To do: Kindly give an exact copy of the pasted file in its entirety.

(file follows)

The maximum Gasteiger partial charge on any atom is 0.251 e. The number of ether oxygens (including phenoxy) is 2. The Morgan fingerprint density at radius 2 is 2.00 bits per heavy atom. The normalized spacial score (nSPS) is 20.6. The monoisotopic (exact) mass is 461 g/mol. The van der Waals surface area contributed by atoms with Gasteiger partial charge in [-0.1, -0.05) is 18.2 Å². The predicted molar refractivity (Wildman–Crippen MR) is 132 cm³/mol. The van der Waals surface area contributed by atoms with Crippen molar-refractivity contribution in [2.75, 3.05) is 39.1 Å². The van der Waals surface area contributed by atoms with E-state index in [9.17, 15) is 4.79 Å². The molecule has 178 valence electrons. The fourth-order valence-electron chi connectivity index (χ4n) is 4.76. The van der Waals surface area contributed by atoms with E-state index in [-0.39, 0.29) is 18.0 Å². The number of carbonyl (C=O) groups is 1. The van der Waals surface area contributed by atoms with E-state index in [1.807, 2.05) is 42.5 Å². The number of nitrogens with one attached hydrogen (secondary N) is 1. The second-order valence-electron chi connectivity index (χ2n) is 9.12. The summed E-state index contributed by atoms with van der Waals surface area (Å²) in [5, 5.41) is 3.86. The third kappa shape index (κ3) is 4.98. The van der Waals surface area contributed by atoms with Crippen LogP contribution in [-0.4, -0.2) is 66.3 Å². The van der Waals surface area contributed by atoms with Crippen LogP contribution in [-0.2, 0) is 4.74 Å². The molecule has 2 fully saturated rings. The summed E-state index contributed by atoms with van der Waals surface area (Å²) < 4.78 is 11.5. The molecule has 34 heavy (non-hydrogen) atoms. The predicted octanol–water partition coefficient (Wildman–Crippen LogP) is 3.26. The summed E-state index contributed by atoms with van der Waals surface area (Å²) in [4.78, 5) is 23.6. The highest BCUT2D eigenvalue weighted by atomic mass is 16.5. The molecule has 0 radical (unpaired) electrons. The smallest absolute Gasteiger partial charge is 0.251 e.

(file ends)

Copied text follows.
The maximum Gasteiger partial charge on any atom is 0.251 e. The number of ether oxygens (including phenoxy) is 2. The Morgan fingerprint density at radius 2 is 2.00 bits per heavy atom. The normalized spacial score (nSPS) is 20.6. The monoisotopic (exact) mass is 461 g/mol. The van der Waals surface area contributed by atoms with Gasteiger partial charge in [-0.1, -0.05) is 18.2 Å². The predicted molar refractivity (Wildman–Crippen MR) is 132 cm³/mol. The van der Waals surface area contributed by atoms with Crippen molar-refractivity contribution in [2.75, 3.05) is 39.1 Å². The van der Waals surface area contributed by atoms with E-state index in [9.17, 15) is 4.79 Å². The molecule has 178 valence electrons. The fourth-order valence-electron chi connectivity index (χ4n) is 4.76. The van der Waals surface area contributed by atoms with E-state index in [-0.39, 0.29) is 18.0 Å². The number of carbonyl (C=O) groups is 1. The van der Waals surface area contributed by atoms with E-state index in [1.807, 2.05) is 42.5 Å². The number of nitrogens with one attached hydrogen (secondary N) is 1. The second-order valence-electron chi connectivity index (χ2n) is 9.12. The summed E-state index contributed by atoms with van der Waals surface area (Å²) in [5, 5.41) is 3.86. The third kappa shape index (κ3) is 4.98. The van der Waals surface area contributed by atoms with Crippen LogP contribution in [-0.4, -0.2) is 66.3 Å². The van der Waals surface area contributed by atoms with Crippen LogP contribution in [-0.2, 0) is 4.74 Å². The molecule has 2 fully saturated rings. The summed E-state index contributed by atoms with van der Waals surface area (Å²) < 4.78 is 11.5. The molecule has 34 heavy (non-hydrogen) atoms. The predicted octanol–water partition coefficient (Wildman–Crippen LogP) is 3.26. The summed E-state index contributed by atoms with van der Waals surface area (Å²) in [4.78, 5) is 23.6. The highest BCUT2D eigenvalue weighted by atomic mass is 16.5. The molecule has 0 radical (unpaired) electrons. The smallest absolute Gasteiger partial charge is 0.251 e.